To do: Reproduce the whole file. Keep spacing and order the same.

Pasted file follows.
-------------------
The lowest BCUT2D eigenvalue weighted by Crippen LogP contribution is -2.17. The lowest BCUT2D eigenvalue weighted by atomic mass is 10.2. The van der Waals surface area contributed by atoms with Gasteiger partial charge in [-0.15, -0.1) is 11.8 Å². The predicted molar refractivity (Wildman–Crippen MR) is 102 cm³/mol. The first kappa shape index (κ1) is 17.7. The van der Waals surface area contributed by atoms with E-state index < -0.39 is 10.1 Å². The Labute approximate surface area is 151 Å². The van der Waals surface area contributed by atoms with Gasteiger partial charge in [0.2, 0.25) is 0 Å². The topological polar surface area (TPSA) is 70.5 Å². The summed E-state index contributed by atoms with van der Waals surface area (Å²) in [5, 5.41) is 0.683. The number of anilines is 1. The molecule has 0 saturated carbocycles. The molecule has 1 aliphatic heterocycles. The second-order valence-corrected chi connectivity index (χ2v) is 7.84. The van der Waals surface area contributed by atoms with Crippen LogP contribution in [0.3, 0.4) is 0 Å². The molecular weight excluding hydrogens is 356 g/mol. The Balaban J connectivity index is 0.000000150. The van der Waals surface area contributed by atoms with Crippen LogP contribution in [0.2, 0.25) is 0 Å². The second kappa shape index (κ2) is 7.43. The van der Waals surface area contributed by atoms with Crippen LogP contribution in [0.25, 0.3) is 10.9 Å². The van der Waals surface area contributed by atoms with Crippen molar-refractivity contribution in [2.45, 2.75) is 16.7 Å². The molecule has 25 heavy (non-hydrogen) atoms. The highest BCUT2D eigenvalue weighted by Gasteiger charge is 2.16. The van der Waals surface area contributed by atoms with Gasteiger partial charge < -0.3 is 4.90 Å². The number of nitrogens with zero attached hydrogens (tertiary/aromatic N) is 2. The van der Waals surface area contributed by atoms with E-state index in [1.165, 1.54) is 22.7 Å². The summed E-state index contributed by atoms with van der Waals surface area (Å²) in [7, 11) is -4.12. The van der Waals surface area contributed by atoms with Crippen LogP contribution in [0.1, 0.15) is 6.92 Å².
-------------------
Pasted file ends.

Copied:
The lowest BCUT2D eigenvalue weighted by Crippen LogP contribution is -2.17. The lowest BCUT2D eigenvalue weighted by atomic mass is 10.2. The van der Waals surface area contributed by atoms with Gasteiger partial charge in [-0.15, -0.1) is 11.8 Å². The predicted molar refractivity (Wildman–Crippen MR) is 102 cm³/mol. The first kappa shape index (κ1) is 17.7. The van der Waals surface area contributed by atoms with E-state index < -0.39 is 10.1 Å². The Labute approximate surface area is 151 Å². The van der Waals surface area contributed by atoms with Gasteiger partial charge in [0.2, 0.25) is 0 Å². The topological polar surface area (TPSA) is 70.5 Å². The summed E-state index contributed by atoms with van der Waals surface area (Å²) in [5, 5.41) is 0.683. The number of anilines is 1. The molecule has 0 saturated carbocycles. The molecule has 1 aliphatic heterocycles. The second-order valence-corrected chi connectivity index (χ2v) is 7.84. The van der Waals surface area contributed by atoms with Crippen LogP contribution in [0.3, 0.4) is 0 Å². The molecular weight excluding hydrogens is 356 g/mol. The Balaban J connectivity index is 0.000000150. The van der Waals surface area contributed by atoms with Crippen LogP contribution in [0.2, 0.25) is 0 Å². The second kappa shape index (κ2) is 7.43. The van der Waals surface area contributed by atoms with Crippen LogP contribution in [0.25, 0.3) is 10.9 Å². The van der Waals surface area contributed by atoms with Crippen molar-refractivity contribution in [2.45, 2.75) is 16.7 Å². The molecule has 25 heavy (non-hydrogen) atoms. The highest BCUT2D eigenvalue weighted by Gasteiger charge is 2.16. The van der Waals surface area contributed by atoms with Gasteiger partial charge < -0.3 is 4.90 Å². The number of nitrogens with zero attached hydrogens (tertiary/aromatic N) is 2. The van der Waals surface area contributed by atoms with E-state index in [1.165, 1.54) is 22.7 Å². The summed E-state index contributed by atoms with van der Waals surface area (Å²) in [7, 11) is -4.12. The van der Waals surface area contributed by atoms with Crippen LogP contribution in [0.1, 0.15) is 6.92 Å².